Science Questions with Surprising Answers
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Dr. Christopher S. Baird

Light has no mass so it also has no energy according to Einstein, but how can sunlight warm the earth without energy?

Category: Physics      Published: April 1, 2014

By: Christopher S. Baird, author of The Top 50 Science Questions with Surprising Answers and Associate Professor of Physics at West Texas A&M University

light shooting from lamp
Light indeed carries energy via its momentum despite having no mass. Public Domain Image, source: Christopher S. Baird.

Light indeed carries energy and accomplishes this without having any mass. The Einstein equation that you are probably referring to is E = mc2. This equation is actually a special case of the more general equation:

E2 = p2c2 + m2c4

In the above equation, E is the total energy of the particle, p is the momentum of the particle (which is related to its motion), c is the speed of light, and m is the mass of the particle. This equation can be derived from the relativistic definitions of the energy and momentum of a particle. The above equation tells us that the total energy of a particle is a combination of its mass energy and its momentum energy (which is not necessarily related to its mass). When a particle is at rest (p = 0), this general equation reduces down to the familiar E = mc2. In contrast, for a particle with no mass (m = 0), the general equation reduces down to E = pc. Since photons (particles of light) have no mass, they must obey E = pc and therefore get all of their energy from their momentum.

Now there is an interesting additional effect contained in the general equation. If a particle has no mass (m = 0) and is at rest (p = 0), then the total energy is zero (E = 0). But an object with zero energy and zero mass is nothing at all. Therefore, if an object with no mass is to physically exist, it can never be at rest. Such is the case with light. Furthermore, if the object travels at some speed v that is less than the universal speed limit c, we can always choose a reference frame traveling along with the object so that the object will be at rest in this reference frame. Therefore, an object that can never be at rest must always travel at the universal speed limit c, because this speed has the interesting property that once an object goes a speed c in one reference frame, it goes the speed c in all reference frames. In summary, all objects with no mass can never be at rest and must travel at speed c in all reference frames. Light is such an object, and the universal speed limit c is named the speed of light in its honor. But light is not the only massless object. Gluons and the hypothetical gravitons are also massless, and therefore travel at speed c in all frames.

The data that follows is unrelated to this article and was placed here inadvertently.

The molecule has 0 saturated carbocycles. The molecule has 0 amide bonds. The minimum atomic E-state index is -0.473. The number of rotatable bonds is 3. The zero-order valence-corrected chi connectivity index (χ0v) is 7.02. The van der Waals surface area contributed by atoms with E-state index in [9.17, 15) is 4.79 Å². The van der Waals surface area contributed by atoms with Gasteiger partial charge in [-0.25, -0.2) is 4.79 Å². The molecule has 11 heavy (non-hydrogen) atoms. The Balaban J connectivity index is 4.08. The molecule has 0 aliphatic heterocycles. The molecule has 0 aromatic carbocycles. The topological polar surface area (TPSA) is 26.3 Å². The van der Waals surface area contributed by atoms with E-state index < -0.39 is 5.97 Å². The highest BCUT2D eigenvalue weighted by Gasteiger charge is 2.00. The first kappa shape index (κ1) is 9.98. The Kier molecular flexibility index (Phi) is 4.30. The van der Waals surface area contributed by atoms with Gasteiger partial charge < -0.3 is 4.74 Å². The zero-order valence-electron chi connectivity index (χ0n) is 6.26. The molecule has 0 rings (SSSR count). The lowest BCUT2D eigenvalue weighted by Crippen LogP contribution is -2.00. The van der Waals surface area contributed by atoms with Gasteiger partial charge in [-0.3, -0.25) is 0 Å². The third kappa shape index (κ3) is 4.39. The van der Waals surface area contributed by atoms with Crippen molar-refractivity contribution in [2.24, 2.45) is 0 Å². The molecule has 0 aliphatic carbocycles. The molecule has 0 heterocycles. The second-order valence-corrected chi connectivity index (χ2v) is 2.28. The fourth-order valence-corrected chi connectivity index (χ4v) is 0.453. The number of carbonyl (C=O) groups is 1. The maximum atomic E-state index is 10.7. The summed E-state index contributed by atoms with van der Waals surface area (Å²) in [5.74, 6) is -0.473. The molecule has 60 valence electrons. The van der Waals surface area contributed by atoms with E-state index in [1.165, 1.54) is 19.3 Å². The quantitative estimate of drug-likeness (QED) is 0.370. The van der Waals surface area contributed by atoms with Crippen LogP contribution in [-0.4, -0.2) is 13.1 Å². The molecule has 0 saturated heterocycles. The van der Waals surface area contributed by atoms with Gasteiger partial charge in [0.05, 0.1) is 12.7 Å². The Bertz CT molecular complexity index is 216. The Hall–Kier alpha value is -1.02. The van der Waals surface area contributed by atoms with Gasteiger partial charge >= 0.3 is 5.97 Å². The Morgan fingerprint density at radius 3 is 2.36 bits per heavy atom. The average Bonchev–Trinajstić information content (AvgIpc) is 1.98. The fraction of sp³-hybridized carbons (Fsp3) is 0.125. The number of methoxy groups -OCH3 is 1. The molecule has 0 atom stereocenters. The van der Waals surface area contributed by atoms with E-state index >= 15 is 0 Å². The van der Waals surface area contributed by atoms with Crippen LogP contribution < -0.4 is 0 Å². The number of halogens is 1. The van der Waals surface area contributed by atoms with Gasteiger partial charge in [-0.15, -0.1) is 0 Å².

How can an object have momentum without mass? It can do this if it is a wave. A wave transports momentum via its waving motion and not by physically transporting an object with mass. "Momentum" is the directional property of an object in motion that describes its ability to influence another object upon impact. An object with high momentum (such as a truck) can greatly influence the object it collides with (such as a barrel). If a giant water wave collides with a barrel, it can also influence the barrel to move. The water wave therefore carries momentum even though it has no mass. The water itself has mass, but the wave has no mass. A water wave is not a packet of water traveling along. In fact, the water that the wave is traveling through stays more or less in one place. Rather, the wave is a rippling domino-effect of motion. As another example, consider a long jump rope held taut at both ends by two girls. If one girl shakes her end of the rope violently enough to send a wave down the rope to the other girl, the wave can jerk the other girl. The rope has not transported any mass, but it still carries momentum through its waving motion. In this way, waves can have no mass but still carry momentum. In addition to being a particle, light is also a wave. This allows it to carry momentum, and therefore energy, without having mass.

Topics: energy, light, mass, momentum, relativity, speed of light, sunlight